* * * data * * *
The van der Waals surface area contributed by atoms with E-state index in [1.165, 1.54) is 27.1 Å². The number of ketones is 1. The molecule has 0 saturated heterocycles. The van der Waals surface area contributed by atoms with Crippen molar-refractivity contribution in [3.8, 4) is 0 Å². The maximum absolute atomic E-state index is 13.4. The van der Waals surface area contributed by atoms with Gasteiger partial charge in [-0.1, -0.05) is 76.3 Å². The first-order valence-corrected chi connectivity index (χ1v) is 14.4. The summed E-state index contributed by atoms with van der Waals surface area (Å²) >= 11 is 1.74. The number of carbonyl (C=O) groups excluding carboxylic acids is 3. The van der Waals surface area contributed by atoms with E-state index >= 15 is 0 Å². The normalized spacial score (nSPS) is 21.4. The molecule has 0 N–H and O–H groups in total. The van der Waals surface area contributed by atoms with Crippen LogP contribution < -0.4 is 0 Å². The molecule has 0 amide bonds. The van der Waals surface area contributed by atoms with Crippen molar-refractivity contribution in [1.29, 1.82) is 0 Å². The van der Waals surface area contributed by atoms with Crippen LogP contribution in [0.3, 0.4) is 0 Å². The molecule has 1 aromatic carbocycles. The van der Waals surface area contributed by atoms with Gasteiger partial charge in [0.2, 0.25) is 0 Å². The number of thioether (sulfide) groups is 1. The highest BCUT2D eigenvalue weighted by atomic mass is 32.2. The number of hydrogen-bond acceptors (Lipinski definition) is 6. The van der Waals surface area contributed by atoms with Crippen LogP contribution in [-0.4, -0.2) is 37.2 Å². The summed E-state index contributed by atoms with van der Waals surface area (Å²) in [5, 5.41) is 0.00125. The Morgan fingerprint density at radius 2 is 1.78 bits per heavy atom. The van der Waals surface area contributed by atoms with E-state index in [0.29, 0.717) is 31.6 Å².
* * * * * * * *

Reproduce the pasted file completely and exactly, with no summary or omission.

The van der Waals surface area contributed by atoms with E-state index in [1.165, 1.54) is 27.1 Å². The number of ketones is 1. The molecule has 0 saturated heterocycles. The van der Waals surface area contributed by atoms with Crippen molar-refractivity contribution in [3.8, 4) is 0 Å². The maximum absolute atomic E-state index is 13.4. The van der Waals surface area contributed by atoms with Gasteiger partial charge in [-0.1, -0.05) is 76.3 Å². The first-order valence-corrected chi connectivity index (χ1v) is 14.4. The summed E-state index contributed by atoms with van der Waals surface area (Å²) >= 11 is 1.74. The number of carbonyl (C=O) groups excluding carboxylic acids is 3. The van der Waals surface area contributed by atoms with E-state index >= 15 is 0 Å². The normalized spacial score (nSPS) is 21.4. The molecule has 0 N–H and O–H groups in total. The van der Waals surface area contributed by atoms with Crippen LogP contribution < -0.4 is 0 Å². The molecule has 0 amide bonds. The van der Waals surface area contributed by atoms with Crippen molar-refractivity contribution in [1.29, 1.82) is 0 Å². The van der Waals surface area contributed by atoms with Crippen LogP contribution in [0.3, 0.4) is 0 Å². The molecule has 1 aromatic carbocycles. The van der Waals surface area contributed by atoms with Gasteiger partial charge in [0.2, 0.25) is 0 Å². The number of thioether (sulfide) groups is 1. The highest BCUT2D eigenvalue weighted by atomic mass is 32.2. The number of hydrogen-bond acceptors (Lipinski definition) is 6. The van der Waals surface area contributed by atoms with Crippen LogP contribution in [-0.4, -0.2) is 37.2 Å². The summed E-state index contributed by atoms with van der Waals surface area (Å²) in [5, 5.41) is 0.00125. The Morgan fingerprint density at radius 2 is 1.78 bits per heavy atom. The van der Waals surface area contributed by atoms with E-state index in [0.29, 0.717) is 31.6 Å².